What’s new in Membrane Framework - Q1 2019

This April marks v0.3.0 release of Membrane Framework that we are very happy to announce! On this occasion, we decided to start a new series of blog posts, published quarterly, with a status update on our framework and its ecosystem.

In these posts we will be presenting you:

  • what (and why) has changed in the Core of the Framework
  • new elements that have been created and how they could prove useful to you
  • important changes in tools and libraries supporting the Framework and developed together

Let’s get started with the first edition!

Membrane Core v0.3.0

This release of Membrane Core is relatively small as most of our efforts focus on new elements and preparations for A/V synchronisation that is planned for the next release. This doesn’t mean there are no interesting changes, though.

Pad options

The greatest addition in this release is pad options. Until now, every element could define options, that element’s user had to provide when the element was created. That is not enough for elements with dynamic pads (that can be linked and unlinked at any time). Let’s consider RTSP server: when connecting a new pad, you may want to provide a mount name that can be used for accessing media by RTSP client. It can also be used in an audio mixer: when connecting a new audio source you may want to start it at a specified volume level or even completely muted.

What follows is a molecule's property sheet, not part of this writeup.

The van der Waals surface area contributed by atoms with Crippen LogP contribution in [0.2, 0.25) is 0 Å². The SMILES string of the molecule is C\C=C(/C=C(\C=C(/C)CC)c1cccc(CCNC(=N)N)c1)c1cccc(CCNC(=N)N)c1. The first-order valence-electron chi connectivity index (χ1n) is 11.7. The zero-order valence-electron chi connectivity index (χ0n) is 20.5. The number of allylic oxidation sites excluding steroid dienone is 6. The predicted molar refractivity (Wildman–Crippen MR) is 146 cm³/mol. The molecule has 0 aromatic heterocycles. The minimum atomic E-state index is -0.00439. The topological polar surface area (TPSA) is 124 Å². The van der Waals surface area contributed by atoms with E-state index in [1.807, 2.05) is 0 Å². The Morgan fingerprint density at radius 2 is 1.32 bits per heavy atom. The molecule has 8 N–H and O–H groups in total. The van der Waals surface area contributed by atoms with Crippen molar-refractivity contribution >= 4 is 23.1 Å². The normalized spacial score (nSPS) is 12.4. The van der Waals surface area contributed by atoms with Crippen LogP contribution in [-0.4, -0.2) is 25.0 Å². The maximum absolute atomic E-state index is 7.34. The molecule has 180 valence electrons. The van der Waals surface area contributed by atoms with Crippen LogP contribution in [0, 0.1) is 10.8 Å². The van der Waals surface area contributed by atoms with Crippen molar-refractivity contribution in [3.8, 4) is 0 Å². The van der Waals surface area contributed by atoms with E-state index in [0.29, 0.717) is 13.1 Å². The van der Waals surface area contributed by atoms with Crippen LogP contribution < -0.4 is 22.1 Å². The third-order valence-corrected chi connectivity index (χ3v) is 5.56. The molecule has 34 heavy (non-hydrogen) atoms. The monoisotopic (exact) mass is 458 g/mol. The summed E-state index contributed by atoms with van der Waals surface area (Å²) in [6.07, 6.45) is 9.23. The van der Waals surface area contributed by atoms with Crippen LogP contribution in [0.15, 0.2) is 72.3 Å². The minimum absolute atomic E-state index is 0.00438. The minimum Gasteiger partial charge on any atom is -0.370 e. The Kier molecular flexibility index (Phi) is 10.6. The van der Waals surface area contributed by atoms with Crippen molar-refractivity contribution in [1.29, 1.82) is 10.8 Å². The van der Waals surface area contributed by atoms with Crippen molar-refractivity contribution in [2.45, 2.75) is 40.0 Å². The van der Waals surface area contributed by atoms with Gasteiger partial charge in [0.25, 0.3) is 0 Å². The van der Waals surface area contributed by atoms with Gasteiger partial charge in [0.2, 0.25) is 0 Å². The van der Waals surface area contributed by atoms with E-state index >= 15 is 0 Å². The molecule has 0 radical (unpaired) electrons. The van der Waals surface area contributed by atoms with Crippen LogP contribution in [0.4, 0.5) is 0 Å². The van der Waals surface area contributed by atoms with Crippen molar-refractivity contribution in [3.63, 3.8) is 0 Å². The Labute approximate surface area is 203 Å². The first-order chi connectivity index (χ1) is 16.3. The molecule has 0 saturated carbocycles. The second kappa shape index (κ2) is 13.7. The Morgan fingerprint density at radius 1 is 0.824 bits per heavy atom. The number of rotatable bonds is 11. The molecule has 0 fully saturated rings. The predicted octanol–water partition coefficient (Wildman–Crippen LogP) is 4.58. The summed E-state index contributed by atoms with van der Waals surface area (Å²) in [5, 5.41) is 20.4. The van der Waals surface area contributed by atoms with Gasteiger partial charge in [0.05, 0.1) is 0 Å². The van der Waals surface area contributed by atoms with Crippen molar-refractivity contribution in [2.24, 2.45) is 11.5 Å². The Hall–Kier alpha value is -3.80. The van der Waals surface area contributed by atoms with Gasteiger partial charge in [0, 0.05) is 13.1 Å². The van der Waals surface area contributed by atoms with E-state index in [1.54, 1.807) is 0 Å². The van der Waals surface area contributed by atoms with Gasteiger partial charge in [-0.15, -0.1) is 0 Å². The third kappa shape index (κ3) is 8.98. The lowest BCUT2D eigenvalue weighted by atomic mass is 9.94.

A new way to define pads

To prepare for this feature, we slightly changed the way pads are defined. Instead of defining them in groups with def_{in,out}put_pads/1, you should use def_{in,out}put_pad/2 (note the singular form) for each pad.

Therefore this:

becomes this:

The old way is now deprecated. This small change results in nicer formatting of more complex definitions and prevents very deep list nesting, especially when defining pad options.

Defining pad options

This is very similar to defining an element’s options – the same keyword list has to be provided under :options key in pad definition:

The values for pad options are passed while linking pads (as a keyword under :pad key). The former PullBuffer (now renamed to InputBuffer) options are passed under :buffer key:


Push to pull connection

When linking push output with pull input pad, the ‘toilet’ mode has to be enabled (providing a special buffer for output generated by the pushing pad that can be ‘flushed’ by the input pad). Until this release, that had to be done manually, and forgetting about it resulted in a cryptic error. Now it is enabled automatically with default size constraints, but still can be configured when linking pads:


System time – but which system?

When using Membrane.Time.system_time/0 we realized that name is a bit ambiguous as it may refer both to operating system time (obtained by calling System.os_time/0 or :os.system_time/0) and Erlang’s VM time (obtained via System.system_time/0 or :erlang.system_time/0). If you want to know what’s the difference between the two and why is it important, see this chapter from Learn You Some Erlang for great good!